The United States has approximately 40 million Spanish speakers, as well as non-English speaking immigrants from countries around the world. The high numbers of non-English speaking children have had a significant impact on American schools as teachers and students alike struggle to overcome cultural and linguistic barriers in the classroom. Language barriers can have a significant negative impact on a student's academic success.
According to the Michigan Department of Public Education, the lack of parental involvement is one of the biggest problems faced by schools. Children whose parents are actively involved in their education have higher grades, fewer behaviour problems and increased graduation rates. Non-English-speaking parents may not receive written or verbal information in their native language, so they are often left out of the loop regarding their child's progress. This makes it difficult for parents to play an active role in their child's education.
Language Barriers and Literacy
Students only need to learn to read once, according to the Montreal Centre for Literacy; in other words, once a child understands the principles of written language, he can transfer his knowledge to a second language. However, many children and adults arrive in the English-speaking world with little or no formal education and cannot read or write in their primary language. These learners have an especially difficult time becoming literate in a second language. The International Reading Association indicates that between 30 and 40 per cent of second-language learners read below grade level by the time they reach high school.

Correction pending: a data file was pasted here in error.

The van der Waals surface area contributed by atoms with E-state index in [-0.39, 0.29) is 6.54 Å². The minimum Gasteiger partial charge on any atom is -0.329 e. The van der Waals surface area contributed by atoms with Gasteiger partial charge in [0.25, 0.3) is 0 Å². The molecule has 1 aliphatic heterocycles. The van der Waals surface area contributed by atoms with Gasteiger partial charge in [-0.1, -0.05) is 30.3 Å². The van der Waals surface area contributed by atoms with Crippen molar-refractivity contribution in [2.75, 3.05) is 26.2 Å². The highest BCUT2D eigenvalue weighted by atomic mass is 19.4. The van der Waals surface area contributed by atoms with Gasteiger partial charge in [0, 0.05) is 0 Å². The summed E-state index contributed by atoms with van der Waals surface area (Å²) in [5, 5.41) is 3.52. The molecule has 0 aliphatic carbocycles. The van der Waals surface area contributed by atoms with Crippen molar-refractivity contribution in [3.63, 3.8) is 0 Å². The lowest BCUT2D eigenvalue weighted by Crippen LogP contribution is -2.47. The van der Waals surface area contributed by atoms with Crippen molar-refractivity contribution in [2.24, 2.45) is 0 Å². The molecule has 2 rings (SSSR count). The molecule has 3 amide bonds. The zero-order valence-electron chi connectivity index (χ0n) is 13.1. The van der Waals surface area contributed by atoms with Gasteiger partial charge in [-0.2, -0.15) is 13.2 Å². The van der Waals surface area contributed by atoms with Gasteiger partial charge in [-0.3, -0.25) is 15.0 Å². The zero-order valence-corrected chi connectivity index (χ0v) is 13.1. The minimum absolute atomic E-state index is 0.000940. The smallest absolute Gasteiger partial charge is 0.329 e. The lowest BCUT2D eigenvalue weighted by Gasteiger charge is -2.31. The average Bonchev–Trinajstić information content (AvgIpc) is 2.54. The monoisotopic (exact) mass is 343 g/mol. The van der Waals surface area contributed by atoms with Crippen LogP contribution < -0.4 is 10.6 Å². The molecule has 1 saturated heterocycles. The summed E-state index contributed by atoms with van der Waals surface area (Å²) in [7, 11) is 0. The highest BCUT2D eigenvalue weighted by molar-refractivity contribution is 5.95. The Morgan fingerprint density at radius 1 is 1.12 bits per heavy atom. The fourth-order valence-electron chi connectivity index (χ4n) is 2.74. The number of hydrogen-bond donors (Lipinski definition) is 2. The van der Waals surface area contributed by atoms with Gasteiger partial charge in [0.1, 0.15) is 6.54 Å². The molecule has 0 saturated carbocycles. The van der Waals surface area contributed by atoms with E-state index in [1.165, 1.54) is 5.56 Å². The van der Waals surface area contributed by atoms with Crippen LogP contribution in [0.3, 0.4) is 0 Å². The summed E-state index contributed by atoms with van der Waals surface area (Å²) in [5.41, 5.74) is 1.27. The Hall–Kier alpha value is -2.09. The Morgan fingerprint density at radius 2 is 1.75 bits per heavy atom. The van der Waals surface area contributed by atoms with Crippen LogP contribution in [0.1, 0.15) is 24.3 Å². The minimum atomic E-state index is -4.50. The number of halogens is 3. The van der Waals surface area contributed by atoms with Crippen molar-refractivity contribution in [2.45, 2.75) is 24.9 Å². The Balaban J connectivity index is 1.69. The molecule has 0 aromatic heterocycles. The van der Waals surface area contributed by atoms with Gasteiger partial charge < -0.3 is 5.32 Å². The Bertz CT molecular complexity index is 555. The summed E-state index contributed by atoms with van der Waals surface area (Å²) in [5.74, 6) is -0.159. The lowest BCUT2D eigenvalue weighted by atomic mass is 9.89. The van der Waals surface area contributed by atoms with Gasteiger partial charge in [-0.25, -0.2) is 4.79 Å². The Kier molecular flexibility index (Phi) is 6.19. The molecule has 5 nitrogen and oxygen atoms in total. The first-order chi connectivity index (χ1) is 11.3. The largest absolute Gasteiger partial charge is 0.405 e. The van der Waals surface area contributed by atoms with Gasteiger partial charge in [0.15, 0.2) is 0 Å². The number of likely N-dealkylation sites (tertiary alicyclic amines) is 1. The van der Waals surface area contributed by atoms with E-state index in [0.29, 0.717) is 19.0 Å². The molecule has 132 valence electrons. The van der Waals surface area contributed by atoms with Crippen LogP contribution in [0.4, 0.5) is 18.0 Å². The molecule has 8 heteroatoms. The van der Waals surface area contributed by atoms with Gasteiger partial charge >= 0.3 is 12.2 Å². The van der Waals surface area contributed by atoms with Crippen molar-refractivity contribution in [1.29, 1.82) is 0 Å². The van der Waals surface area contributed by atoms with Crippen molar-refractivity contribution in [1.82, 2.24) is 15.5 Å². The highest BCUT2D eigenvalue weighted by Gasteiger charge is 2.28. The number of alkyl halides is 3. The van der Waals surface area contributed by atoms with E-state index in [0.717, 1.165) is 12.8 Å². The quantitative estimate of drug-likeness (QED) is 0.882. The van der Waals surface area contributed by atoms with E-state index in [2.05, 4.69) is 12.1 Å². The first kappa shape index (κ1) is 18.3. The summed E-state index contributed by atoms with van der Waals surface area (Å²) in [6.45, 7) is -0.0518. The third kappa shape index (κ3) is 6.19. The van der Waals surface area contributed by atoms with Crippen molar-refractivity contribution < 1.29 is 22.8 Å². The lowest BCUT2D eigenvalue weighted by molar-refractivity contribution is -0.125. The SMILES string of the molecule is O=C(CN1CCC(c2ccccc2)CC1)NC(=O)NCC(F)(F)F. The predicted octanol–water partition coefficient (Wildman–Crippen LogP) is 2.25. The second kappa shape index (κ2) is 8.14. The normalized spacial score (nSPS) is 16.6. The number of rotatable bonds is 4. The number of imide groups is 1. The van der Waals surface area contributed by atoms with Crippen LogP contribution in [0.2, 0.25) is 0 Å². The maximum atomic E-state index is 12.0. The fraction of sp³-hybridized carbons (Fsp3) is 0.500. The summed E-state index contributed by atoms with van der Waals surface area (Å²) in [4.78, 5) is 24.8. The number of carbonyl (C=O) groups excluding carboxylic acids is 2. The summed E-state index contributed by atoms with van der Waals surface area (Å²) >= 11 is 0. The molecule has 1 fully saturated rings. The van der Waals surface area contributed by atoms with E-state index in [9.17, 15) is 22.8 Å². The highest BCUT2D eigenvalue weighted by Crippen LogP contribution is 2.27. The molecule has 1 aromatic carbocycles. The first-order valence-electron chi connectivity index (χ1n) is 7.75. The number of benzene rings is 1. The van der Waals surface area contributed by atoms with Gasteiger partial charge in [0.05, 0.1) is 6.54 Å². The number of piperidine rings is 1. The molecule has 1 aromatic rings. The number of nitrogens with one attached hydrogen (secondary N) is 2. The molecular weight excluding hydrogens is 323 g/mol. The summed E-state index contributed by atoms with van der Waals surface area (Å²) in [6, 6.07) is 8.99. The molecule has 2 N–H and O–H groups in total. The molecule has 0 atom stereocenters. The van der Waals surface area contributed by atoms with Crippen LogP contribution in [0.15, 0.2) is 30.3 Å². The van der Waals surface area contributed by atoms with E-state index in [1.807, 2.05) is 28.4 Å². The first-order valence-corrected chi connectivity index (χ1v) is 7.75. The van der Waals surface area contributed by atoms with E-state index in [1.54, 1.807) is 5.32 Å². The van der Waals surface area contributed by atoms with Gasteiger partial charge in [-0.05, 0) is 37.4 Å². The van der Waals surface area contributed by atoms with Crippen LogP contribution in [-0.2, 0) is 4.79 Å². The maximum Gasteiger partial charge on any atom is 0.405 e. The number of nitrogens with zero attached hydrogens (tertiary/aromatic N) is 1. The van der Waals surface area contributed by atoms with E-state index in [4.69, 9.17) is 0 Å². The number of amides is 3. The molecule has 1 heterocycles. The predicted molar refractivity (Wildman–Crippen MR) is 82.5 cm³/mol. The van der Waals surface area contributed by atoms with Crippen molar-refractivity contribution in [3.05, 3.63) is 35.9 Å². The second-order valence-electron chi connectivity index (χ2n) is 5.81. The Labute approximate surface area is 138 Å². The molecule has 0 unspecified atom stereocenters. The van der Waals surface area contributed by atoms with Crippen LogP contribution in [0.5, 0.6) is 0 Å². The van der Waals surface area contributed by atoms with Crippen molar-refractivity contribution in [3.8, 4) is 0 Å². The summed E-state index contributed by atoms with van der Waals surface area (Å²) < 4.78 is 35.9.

Special Learning Needs
When working with English language learners, it is sometimes difficult for teachers to determine if a child is having difficulty in school because of a language barrier or a learning disability. Some children are labelled as learning disabled and unnecessarily placed in resource classrooms, while other students with genuine learning disabilities are not recognised or diagnosed. Either situation can be emotionally damaging to an English language learner.
Language barriers extend beyond spoken language. Students who come from other cultures often demonstrate behaviours that are expected within their own society but are unacceptable in English-speaking societies. For example, Native American children are taught that making eye contact with teachers and other authority figures is a sign of disrespect. However, children are expected to make eye contact in English-speaking classrooms to show that they are paying attention to the teacher. Cultural differences in body language can lead to serious misunderstandings in the classroom.
- Michigan Department of Education: What Research Says About Parent Involvement in Children's Education
- Advocates for Children: Denied at the Door: Language Barriers Block Immigrant Parents from School Involvement
- "Journal of Adolescent and Adult Literacy"; Barriers to Literacy for Language-Minority Learners; Rachel A. Grant, et al.; Feb. 2003
- The Centre for Literacy, Montreal: Adult ESL and Literacy: Issues and Options; Heide Spruck Wrigley; August 2008
- CAELA Network: Using Oral Language Skills to Build on the Emerging Literacy of Adult English Learners; Patsy Vinogradov, et al.; August 2010
- Learn NC Editions: English Language Learners and Special Education Testing; Mary Faith Mount-Cors